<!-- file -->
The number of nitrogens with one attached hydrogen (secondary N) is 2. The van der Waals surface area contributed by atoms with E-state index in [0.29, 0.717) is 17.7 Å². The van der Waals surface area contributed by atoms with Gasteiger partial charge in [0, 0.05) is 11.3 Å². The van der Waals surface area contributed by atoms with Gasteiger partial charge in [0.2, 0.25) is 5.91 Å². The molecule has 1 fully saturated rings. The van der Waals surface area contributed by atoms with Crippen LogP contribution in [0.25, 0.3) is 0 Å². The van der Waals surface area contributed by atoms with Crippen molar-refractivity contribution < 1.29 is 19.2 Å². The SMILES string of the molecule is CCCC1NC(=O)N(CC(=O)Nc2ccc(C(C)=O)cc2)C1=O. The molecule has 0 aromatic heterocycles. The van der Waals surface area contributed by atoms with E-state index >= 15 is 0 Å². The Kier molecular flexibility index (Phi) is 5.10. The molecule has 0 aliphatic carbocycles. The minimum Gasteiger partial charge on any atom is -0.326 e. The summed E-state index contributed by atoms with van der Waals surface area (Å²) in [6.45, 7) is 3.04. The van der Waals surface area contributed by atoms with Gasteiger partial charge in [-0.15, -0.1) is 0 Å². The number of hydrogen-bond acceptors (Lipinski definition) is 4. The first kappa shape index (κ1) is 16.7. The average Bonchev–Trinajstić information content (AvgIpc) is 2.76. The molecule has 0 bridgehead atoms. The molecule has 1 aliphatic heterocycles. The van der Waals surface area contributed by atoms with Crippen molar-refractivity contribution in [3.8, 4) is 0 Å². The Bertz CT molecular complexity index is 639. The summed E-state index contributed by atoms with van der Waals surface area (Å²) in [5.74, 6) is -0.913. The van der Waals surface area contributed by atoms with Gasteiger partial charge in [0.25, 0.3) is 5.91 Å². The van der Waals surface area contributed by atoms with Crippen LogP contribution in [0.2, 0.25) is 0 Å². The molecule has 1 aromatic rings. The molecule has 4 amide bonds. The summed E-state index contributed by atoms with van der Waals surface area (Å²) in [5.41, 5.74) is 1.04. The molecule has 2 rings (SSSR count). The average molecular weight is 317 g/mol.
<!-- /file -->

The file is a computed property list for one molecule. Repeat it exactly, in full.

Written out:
The number of nitrogens with one attached hydrogen (secondary N) is 2. The van der Waals surface area contributed by atoms with E-state index in [0.29, 0.717) is 17.7 Å². The van der Waals surface area contributed by atoms with Gasteiger partial charge in [0, 0.05) is 11.3 Å². The van der Waals surface area contributed by atoms with Gasteiger partial charge in [0.2, 0.25) is 5.91 Å². The molecule has 1 fully saturated rings. The van der Waals surface area contributed by atoms with Crippen LogP contribution in [0.25, 0.3) is 0 Å². The van der Waals surface area contributed by atoms with Crippen molar-refractivity contribution < 1.29 is 19.2 Å². The SMILES string of the molecule is CCCC1NC(=O)N(CC(=O)Nc2ccc(C(C)=O)cc2)C1=O. The molecule has 0 aromatic heterocycles. The van der Waals surface area contributed by atoms with E-state index >= 15 is 0 Å². The Kier molecular flexibility index (Phi) is 5.10. The molecule has 0 aliphatic carbocycles. The minimum Gasteiger partial charge on any atom is -0.326 e. The summed E-state index contributed by atoms with van der Waals surface area (Å²) in [6.45, 7) is 3.04. The van der Waals surface area contributed by atoms with Gasteiger partial charge in [-0.15, -0.1) is 0 Å². The number of hydrogen-bond acceptors (Lipinski definition) is 4. The first kappa shape index (κ1) is 16.7. The average Bonchev–Trinajstić information content (AvgIpc) is 2.76. The molecule has 0 bridgehead atoms. The molecule has 1 aliphatic heterocycles. The van der Waals surface area contributed by atoms with Crippen molar-refractivity contribution in [3.8, 4) is 0 Å². The Bertz CT molecular complexity index is 639. The summed E-state index contributed by atoms with van der Waals surface area (Å²) in [5.74, 6) is -0.913. The van der Waals surface area contributed by atoms with Gasteiger partial charge in [0.25, 0.3) is 5.91 Å². The van der Waals surface area contributed by atoms with Crippen LogP contribution in [0.2, 0.25) is 0 Å². The molecule has 1 aromatic rings. The molecule has 4 amide bonds. The summed E-state index contributed by atoms with van der Waals surface area (Å²) in [5.41, 5.74) is 1.04. The molecule has 2 rings (SSSR count). The average molecular weight is 317 g/mol.